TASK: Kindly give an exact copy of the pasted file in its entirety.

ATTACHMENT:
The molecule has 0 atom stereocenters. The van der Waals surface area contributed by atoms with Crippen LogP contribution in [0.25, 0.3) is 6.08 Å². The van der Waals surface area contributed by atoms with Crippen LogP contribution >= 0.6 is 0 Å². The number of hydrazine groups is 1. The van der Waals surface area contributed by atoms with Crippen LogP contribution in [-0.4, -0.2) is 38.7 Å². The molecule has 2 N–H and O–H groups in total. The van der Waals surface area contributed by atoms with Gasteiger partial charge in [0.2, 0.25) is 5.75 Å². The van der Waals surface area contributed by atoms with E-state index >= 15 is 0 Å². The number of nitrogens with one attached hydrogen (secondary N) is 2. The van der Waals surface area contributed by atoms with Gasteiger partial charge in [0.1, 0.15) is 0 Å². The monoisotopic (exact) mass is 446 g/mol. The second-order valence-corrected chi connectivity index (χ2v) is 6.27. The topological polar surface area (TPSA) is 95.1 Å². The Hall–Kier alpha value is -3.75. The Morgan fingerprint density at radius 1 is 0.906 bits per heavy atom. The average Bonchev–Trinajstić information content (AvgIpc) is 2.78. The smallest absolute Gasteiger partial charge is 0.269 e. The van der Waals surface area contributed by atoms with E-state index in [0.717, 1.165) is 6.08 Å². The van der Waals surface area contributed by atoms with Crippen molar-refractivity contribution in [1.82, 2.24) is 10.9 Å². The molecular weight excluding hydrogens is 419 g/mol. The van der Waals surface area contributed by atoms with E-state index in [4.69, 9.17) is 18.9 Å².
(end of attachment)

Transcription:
The molecule has 0 atom stereocenters. The van der Waals surface area contributed by atoms with Crippen LogP contribution in [0.25, 0.3) is 6.08 Å². The van der Waals surface area contributed by atoms with Crippen LogP contribution >= 0.6 is 0 Å². The number of hydrazine groups is 1. The van der Waals surface area contributed by atoms with Crippen LogP contribution in [-0.4, -0.2) is 38.7 Å². The molecule has 2 N–H and O–H groups in total. The van der Waals surface area contributed by atoms with Gasteiger partial charge in [0.2, 0.25) is 5.75 Å². The van der Waals surface area contributed by atoms with E-state index >= 15 is 0 Å². The number of nitrogens with one attached hydrogen (secondary N) is 2. The van der Waals surface area contributed by atoms with Gasteiger partial charge in [0.1, 0.15) is 0 Å². The monoisotopic (exact) mass is 446 g/mol. The second-order valence-corrected chi connectivity index (χ2v) is 6.27. The topological polar surface area (TPSA) is 95.1 Å². The Hall–Kier alpha value is -3.75. The Morgan fingerprint density at radius 1 is 0.906 bits per heavy atom. The average Bonchev–Trinajstić information content (AvgIpc) is 2.78. The smallest absolute Gasteiger partial charge is 0.269 e. The van der Waals surface area contributed by atoms with E-state index in [0.717, 1.165) is 6.08 Å². The van der Waals surface area contributed by atoms with Crippen molar-refractivity contribution in [1.82, 2.24) is 10.9 Å². The molecular weight excluding hydrogens is 419 g/mol. The van der Waals surface area contributed by atoms with E-state index in [4.69, 9.17) is 18.9 Å².